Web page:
AUSTIN (KXAN) — Texas’ controversial Senate Bill Six, also called the “Bathroom Bill” by critics and the Texas Privacy Act by Lt. Governor Dan Patrick, is currently in limbo.
The bill is stalled in the legislature and has not even reached a committee yet. Some faith-based leaders are planning on voicing their concerns over the bill on Thursday.
The bill would ban people from using the bathroom of the gender they identify with in public schools and government buildings. The leaders of faith who are against this bill, say if it’s passed it would do irreparable damage to members of the LGBTQ community.
The faith group is hosting a meeting at the First United Methodist Church right next to the Capitol building to speak out against Senate Bill Six. Faith leaders also plan to figure out how to rally lawmakers against this bill. They say legislation like the “bathroom bill” is “immoral and against the values of love, respect and inclusion.”
Rev. Stephanie Cooper, is a pastor at University Baptist Church who is also openly gay. The group says she has a clear message for lawmakers who want to pass it.
“I would essentially say to Dan Patrick first and foremost, I would say invite us to the table. When you meet with people who all look like you and all think like you, it’s really easy to come up with a common narrative. But meet with us progressive faith leaders, and we’d be happy to share a table with you,” said Rev. Cooper.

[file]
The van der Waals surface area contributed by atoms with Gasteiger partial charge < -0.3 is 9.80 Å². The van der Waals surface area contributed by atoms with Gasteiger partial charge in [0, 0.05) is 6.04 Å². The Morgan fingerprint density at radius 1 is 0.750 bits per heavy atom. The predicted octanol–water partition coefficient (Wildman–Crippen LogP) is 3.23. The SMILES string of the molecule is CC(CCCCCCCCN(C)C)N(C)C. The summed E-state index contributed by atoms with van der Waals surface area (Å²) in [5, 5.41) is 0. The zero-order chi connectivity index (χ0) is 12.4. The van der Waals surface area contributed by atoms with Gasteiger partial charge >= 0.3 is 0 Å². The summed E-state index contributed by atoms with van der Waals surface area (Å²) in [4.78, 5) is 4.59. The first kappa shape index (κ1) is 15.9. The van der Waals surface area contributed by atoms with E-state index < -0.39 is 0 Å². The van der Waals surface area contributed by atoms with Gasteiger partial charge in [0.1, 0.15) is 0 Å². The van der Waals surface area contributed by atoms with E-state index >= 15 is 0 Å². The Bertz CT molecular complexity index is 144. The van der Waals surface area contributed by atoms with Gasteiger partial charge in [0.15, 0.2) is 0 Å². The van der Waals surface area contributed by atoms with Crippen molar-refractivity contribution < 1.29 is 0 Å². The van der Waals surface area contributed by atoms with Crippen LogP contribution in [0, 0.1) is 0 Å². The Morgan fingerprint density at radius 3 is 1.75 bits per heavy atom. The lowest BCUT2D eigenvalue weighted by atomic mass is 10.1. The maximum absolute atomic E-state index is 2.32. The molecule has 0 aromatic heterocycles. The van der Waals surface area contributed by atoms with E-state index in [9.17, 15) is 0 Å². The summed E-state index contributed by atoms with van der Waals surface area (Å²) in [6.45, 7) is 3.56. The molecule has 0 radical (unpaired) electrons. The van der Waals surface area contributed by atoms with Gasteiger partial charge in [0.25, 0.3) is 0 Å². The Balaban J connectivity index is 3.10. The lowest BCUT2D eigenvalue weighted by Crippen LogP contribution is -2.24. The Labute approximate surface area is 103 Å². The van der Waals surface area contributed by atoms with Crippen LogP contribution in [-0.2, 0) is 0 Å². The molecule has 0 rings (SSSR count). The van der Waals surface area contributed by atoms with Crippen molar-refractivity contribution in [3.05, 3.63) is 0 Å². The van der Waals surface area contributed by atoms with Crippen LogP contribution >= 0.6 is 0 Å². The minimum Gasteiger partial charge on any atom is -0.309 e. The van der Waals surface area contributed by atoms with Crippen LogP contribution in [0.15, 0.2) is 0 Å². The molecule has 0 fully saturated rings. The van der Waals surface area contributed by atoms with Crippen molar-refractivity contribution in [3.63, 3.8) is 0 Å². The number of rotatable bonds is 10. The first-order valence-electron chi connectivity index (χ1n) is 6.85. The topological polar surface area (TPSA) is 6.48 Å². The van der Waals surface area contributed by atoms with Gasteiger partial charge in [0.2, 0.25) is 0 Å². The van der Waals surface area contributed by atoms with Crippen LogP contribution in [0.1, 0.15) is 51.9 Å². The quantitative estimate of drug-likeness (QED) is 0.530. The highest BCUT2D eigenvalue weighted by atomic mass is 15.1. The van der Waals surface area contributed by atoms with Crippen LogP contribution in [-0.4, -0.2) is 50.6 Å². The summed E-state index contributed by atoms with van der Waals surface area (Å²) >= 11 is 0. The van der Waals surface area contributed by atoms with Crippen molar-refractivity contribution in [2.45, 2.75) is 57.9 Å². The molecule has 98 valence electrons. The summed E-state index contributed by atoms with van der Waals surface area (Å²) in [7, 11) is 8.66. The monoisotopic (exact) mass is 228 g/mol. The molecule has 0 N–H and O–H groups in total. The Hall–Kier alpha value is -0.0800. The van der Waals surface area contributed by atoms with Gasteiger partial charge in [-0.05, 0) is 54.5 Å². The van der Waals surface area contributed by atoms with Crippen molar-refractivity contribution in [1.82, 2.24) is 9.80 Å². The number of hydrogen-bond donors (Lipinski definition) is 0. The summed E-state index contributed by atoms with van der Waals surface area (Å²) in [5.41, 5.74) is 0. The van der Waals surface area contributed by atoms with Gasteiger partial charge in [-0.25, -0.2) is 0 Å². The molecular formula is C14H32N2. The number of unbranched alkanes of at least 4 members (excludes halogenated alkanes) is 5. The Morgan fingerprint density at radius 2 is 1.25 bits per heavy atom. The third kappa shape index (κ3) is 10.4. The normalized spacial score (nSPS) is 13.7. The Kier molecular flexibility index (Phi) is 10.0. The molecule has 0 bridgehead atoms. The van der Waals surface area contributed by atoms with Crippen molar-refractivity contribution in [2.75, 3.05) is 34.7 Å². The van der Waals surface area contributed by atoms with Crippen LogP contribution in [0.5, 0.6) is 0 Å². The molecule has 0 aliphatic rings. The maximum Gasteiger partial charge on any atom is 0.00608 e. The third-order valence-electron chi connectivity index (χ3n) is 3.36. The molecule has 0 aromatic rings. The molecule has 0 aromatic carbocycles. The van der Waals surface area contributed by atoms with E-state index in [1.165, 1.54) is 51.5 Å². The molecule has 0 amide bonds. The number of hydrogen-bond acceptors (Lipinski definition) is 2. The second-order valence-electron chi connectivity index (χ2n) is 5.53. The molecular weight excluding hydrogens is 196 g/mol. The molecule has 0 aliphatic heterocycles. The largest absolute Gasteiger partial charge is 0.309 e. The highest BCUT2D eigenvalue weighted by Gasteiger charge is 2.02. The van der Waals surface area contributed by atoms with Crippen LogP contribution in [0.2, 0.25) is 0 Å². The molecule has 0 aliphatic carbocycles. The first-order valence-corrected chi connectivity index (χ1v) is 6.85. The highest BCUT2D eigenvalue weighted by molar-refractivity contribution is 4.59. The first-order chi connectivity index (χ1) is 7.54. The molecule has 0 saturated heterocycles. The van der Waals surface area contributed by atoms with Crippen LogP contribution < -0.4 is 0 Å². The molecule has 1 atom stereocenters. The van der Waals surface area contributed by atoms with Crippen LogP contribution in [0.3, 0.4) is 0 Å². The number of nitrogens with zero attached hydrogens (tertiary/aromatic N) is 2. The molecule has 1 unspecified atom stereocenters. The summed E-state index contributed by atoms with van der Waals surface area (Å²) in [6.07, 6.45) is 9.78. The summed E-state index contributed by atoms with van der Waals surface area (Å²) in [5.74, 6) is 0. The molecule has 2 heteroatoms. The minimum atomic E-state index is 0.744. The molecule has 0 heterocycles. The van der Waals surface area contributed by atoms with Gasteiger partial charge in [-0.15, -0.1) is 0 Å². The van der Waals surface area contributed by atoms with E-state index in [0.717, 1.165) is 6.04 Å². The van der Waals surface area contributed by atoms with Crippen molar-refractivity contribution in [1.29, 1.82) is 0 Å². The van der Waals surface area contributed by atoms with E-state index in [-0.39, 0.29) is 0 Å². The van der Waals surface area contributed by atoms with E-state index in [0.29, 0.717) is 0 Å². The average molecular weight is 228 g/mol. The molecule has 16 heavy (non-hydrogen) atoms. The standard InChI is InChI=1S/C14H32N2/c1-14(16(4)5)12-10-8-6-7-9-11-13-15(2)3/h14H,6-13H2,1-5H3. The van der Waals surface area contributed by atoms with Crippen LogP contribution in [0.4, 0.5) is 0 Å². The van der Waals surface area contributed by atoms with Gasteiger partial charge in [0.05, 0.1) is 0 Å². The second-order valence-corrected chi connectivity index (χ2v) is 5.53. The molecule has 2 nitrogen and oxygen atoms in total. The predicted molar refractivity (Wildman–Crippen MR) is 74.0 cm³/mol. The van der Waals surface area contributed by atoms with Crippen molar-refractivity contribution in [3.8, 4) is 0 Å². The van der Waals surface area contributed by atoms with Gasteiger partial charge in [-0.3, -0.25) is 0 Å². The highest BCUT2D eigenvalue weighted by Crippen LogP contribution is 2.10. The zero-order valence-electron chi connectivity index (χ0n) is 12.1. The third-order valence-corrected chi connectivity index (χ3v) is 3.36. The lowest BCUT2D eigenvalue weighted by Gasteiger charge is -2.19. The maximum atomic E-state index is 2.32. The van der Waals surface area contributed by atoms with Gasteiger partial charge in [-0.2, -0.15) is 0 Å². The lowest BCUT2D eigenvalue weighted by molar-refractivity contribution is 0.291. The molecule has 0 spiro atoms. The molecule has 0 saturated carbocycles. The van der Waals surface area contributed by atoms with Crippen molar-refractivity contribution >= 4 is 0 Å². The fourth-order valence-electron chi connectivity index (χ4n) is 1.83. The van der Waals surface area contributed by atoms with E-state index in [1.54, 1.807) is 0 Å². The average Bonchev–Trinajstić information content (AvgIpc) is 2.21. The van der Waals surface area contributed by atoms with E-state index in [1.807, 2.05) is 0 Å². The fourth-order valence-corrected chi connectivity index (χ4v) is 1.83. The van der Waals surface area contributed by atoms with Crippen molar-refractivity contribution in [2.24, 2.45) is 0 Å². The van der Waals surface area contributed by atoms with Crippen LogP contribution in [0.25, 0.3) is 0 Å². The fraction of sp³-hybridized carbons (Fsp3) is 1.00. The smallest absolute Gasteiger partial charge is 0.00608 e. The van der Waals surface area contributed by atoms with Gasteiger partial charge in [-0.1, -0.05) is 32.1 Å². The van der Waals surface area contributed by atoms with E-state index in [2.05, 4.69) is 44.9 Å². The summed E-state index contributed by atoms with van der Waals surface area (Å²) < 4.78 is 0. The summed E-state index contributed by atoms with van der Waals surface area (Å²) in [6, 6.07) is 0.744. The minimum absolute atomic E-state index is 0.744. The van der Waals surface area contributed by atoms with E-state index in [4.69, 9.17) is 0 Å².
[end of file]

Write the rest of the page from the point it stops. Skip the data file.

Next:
According to recent reports by the Texas Tribune, the Lt. Gov. Dan Patrick is scrambling to rally enough votes in the Senate. KXAN reached out to his office for comment on this and did not receive a response. Last month, Patrick explained why he strongly support Senate Bill Six, calling it a public safety issue.
“When we introduce men into ladies rooms. We introduce a danger,” said Patrick.
The legislation faces stiff opposition from the business community, which is warning that Texas could experience economic fallout similar to what North Carolina faced when its legislators pushed a comparable bill. The Texas Association of Business opposes the bill, saying it could cost Texas businesses $8 billion in revenue.
There is also a vigil planned later Thursday morning in support of transgender people and speaking out against Senate Bill Six. If you would like to attend, it is between 8:45 and 9:45 a.m. on the sidewalk near Hyde Park Baptist Church, at 3901 Speedway.